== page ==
The closest and most recent change to affect me was this small convenience store at the corner of my street. I still remember my first day in the city and walking into this store to look around for a drink or a snack, nervous that I couldn’t understand a word of Chinese or that my monotonous-sounding mandarin would need to come into play at the counter. But there were no transactions of words, simply a transaction of goods for money as it should have been (as cold as it sounds). On that day, I remembered the heat of the midday sun that early September and the kindness of the elderly man behind the counter through gestures of facial expressions and body language. Over time, I learnt it was run by this elderly man, his wife, and their middle-aged son. If I were to walk into the store in the middle of a school vacation period, they’d always ask, “You’re not going home for the holidays?” and I’d give the same response ever time, “Not this time”, complemented with a smile. Just a week ago, I walked past the same corner and found a thick veil of blue tarp draped over the side of the building with construction equipment and a hanging sign with a new milk tea store name. Unconsciously, I gasped with a slight breath of melancholy as if I’d lost a piece of something and thought to myself if I would ever see the kind hearted convenience store family again.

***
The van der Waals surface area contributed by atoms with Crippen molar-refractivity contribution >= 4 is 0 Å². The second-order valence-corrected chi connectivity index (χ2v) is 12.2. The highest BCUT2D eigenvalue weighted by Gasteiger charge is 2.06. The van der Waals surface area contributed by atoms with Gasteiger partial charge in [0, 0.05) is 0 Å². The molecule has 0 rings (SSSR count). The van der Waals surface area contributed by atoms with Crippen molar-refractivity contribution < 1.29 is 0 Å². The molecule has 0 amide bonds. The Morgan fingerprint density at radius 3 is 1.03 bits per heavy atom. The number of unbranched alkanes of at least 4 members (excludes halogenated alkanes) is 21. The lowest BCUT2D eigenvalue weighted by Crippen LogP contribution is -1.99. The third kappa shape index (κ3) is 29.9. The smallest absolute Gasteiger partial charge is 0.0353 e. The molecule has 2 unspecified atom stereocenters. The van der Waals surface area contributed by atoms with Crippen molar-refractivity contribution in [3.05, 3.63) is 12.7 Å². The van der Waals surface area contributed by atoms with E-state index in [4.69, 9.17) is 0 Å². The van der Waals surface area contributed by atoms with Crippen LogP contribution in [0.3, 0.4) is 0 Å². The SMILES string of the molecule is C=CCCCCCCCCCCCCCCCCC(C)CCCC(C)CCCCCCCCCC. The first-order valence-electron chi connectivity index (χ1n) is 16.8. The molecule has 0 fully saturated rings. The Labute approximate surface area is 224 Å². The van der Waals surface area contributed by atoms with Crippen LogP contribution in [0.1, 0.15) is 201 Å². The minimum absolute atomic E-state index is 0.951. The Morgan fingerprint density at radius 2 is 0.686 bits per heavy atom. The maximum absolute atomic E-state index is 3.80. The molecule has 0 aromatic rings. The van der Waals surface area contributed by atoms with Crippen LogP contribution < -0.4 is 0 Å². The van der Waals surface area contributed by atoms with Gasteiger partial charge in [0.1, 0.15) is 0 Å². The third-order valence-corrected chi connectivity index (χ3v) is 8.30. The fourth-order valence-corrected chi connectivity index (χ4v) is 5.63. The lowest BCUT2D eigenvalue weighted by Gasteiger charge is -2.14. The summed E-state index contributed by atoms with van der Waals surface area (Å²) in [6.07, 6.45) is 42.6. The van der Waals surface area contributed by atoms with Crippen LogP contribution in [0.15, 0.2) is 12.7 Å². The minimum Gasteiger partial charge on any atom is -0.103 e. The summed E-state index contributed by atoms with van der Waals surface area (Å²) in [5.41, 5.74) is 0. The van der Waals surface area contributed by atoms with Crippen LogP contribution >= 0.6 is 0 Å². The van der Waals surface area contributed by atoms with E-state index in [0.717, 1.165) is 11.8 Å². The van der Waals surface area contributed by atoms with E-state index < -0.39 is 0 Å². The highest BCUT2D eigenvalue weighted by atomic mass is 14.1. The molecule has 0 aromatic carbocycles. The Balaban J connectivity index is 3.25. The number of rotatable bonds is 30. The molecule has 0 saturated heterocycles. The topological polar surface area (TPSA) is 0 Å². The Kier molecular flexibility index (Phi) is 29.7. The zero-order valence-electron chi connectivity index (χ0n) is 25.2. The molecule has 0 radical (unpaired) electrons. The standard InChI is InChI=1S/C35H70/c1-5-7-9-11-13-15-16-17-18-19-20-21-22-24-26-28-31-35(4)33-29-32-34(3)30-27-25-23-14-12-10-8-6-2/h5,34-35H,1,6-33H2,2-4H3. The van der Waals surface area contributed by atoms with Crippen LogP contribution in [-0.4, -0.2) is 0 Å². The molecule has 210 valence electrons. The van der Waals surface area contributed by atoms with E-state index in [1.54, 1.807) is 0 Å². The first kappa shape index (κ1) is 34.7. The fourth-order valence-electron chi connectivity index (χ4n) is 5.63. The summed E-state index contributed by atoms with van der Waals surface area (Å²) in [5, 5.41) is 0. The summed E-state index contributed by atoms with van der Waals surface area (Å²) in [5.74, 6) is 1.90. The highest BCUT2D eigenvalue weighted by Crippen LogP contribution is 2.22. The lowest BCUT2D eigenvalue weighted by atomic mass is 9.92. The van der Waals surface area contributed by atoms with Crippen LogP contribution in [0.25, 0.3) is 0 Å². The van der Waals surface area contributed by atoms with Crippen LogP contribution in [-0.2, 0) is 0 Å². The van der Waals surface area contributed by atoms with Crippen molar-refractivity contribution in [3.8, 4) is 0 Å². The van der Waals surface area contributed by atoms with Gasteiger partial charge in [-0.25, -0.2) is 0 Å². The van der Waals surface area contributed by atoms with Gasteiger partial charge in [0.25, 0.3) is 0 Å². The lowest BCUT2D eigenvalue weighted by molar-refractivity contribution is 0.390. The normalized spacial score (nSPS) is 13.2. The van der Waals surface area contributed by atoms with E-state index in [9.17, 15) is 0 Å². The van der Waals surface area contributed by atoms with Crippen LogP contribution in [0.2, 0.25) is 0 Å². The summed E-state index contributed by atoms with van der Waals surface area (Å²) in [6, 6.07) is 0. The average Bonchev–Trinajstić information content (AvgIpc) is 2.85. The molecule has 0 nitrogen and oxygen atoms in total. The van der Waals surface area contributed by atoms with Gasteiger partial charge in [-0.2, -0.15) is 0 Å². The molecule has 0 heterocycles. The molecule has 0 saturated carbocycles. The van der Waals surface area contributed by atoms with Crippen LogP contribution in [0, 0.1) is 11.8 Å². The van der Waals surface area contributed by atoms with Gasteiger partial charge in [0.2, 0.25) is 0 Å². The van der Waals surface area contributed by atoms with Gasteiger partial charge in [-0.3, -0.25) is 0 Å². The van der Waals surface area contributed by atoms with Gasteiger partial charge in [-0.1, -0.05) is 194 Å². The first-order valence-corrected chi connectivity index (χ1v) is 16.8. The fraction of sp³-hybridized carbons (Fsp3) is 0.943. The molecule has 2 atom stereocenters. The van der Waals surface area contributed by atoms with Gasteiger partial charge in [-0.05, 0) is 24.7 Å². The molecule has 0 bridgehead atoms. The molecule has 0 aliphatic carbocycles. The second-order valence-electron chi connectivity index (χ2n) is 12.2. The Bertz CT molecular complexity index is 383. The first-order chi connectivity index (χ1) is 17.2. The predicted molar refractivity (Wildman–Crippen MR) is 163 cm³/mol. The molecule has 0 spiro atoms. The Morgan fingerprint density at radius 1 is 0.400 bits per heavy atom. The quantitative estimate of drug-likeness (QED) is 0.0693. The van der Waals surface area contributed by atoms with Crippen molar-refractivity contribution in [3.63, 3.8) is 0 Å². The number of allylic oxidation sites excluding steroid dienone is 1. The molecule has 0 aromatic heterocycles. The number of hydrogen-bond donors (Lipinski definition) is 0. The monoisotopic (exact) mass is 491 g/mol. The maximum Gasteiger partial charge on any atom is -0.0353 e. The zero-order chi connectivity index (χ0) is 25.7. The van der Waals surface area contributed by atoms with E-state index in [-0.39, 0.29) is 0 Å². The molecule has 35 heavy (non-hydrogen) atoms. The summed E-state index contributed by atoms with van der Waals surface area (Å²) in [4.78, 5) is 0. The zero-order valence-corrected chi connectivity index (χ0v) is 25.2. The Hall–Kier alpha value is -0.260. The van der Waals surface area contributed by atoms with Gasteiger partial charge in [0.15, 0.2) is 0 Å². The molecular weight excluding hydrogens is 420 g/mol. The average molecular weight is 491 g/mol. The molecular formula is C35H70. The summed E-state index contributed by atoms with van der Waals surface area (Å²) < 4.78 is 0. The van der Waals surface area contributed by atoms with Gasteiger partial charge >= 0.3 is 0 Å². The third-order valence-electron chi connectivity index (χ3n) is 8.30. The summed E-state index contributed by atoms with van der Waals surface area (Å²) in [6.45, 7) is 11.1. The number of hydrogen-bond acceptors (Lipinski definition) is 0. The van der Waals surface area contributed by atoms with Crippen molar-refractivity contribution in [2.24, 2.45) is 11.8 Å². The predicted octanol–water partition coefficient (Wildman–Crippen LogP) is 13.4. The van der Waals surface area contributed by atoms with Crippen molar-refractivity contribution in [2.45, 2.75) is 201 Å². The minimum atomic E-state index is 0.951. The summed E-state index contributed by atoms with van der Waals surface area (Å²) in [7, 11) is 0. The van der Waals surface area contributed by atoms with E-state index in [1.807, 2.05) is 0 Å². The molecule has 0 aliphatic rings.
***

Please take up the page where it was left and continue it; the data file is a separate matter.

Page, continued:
Further off my street and facing the East gate of the Shaanxi History Museum previously stood a line of noodle and roujiamo restaurants that had existed there for over twenty years. I knew this because someone special to me grew up in the community close by and shared his own memories of eating noodles with his now late grandpa as a child in these restaurants. This had also turned into another place I frequented over the years, because when you’re on a student budget, classic local food in community stores tend to fit the bill. On the brink of preparing the city for the National Sports Games, these mini restaurants were removed and replaced with archaic brick walls and playground gardens to accommodate the theme of preserving an ancient city. This time, however, I felt sad for the neighbours and my friends who attached their own childhood memories to these places or shared memories with relatives who aren’t with us anymore.